BOSTON — Federal immigration officials have denied hundreds of Afghans seeking temporary entry into the country for humanitarian reasons.
Immigrant advocates say the Biden administration has failed to honor its promise to help Afghans who were left behind after the U.S. military withdrew from the country and the Taliban took control.
Since the U.S. withdrawal, the U.S. Citizenship and Immigration Services officials say they've received more than 35,000 applications for humanitarian parole, of which they've denied about 470 and approved fewer than 150.
The little-known provision is reserved for extreme emergencies when the traditional visa process isn't an option and foreigners need to quickly and briefly enter the country. Victoria Palmer, a spokesperson for USCIS, said the agency typically receives fewer than 2,000 requests annually from all nationalities, of which USCIS approves an average of about 500, she said.
The numbers from the USCIS are just the latest reports indicating the struggles facing Afghans who fled to the U.S. amid this summer's takeover by the Taliban.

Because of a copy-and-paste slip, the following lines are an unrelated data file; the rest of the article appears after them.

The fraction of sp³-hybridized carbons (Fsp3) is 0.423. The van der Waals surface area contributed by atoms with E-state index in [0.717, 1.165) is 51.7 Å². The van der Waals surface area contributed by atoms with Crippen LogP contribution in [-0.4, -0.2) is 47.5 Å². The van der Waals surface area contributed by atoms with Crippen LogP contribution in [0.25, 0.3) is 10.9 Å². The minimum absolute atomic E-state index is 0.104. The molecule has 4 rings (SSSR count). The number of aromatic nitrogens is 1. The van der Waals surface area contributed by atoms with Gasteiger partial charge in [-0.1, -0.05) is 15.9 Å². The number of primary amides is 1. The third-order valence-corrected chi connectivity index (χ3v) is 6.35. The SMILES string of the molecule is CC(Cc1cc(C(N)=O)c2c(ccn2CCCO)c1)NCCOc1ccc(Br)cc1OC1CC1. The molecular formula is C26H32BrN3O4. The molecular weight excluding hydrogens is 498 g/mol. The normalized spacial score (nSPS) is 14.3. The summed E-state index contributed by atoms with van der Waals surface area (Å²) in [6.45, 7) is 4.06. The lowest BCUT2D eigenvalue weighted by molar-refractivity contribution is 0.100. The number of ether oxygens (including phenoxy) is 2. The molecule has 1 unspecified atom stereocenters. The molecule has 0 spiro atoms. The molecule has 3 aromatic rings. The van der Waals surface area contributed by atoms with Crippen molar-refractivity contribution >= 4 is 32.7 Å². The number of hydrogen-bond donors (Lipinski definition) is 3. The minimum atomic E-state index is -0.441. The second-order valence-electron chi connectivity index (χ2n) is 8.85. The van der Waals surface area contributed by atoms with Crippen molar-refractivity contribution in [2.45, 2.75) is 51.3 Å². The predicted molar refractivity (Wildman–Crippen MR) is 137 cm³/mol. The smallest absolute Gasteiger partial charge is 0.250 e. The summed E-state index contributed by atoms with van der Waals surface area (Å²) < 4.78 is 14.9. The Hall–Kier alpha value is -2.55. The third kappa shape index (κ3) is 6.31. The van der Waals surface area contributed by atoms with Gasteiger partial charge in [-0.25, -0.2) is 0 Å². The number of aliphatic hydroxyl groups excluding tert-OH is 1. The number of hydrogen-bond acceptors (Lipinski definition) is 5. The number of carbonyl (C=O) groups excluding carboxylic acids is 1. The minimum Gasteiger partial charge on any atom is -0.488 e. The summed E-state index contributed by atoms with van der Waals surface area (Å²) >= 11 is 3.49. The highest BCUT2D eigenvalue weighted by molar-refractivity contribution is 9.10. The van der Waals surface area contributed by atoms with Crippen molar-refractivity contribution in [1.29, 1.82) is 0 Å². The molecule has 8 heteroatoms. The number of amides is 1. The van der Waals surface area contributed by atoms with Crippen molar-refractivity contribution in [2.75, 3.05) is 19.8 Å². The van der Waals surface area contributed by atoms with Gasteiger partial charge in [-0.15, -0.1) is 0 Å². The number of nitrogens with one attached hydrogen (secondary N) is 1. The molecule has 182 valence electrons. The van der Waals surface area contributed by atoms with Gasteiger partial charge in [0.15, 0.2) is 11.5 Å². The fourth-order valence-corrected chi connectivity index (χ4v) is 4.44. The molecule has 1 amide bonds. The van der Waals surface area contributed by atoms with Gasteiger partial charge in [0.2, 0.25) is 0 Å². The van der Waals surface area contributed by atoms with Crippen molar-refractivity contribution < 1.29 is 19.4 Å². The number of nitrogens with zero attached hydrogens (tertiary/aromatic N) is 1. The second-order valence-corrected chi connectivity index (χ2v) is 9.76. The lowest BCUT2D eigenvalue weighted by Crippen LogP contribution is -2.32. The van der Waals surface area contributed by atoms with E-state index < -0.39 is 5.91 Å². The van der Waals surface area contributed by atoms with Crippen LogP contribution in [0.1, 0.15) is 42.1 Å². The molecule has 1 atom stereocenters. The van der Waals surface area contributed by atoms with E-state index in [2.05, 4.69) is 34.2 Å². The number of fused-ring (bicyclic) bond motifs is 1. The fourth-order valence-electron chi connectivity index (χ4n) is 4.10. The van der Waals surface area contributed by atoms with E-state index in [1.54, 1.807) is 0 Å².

The New York Times recently reported that thousands of Afghans reported issues immigrating into the country. Many told the Times that they felt the system was not prepared to take them in, even after the Biden administration promised to take care of those who assisted the U.S. military in their fight against the Taliban.
In fact, the AP reports that the U.S. is still in the process of evacuating hundreds of people from Afghanistan. Since the military withdrawal in August, the government has evacuated more than 900 American citizens and residents and another 2,200 Afghans.
The State Department said it expects to help resettle as many as 95,000 people from Afghanistan this fiscal year.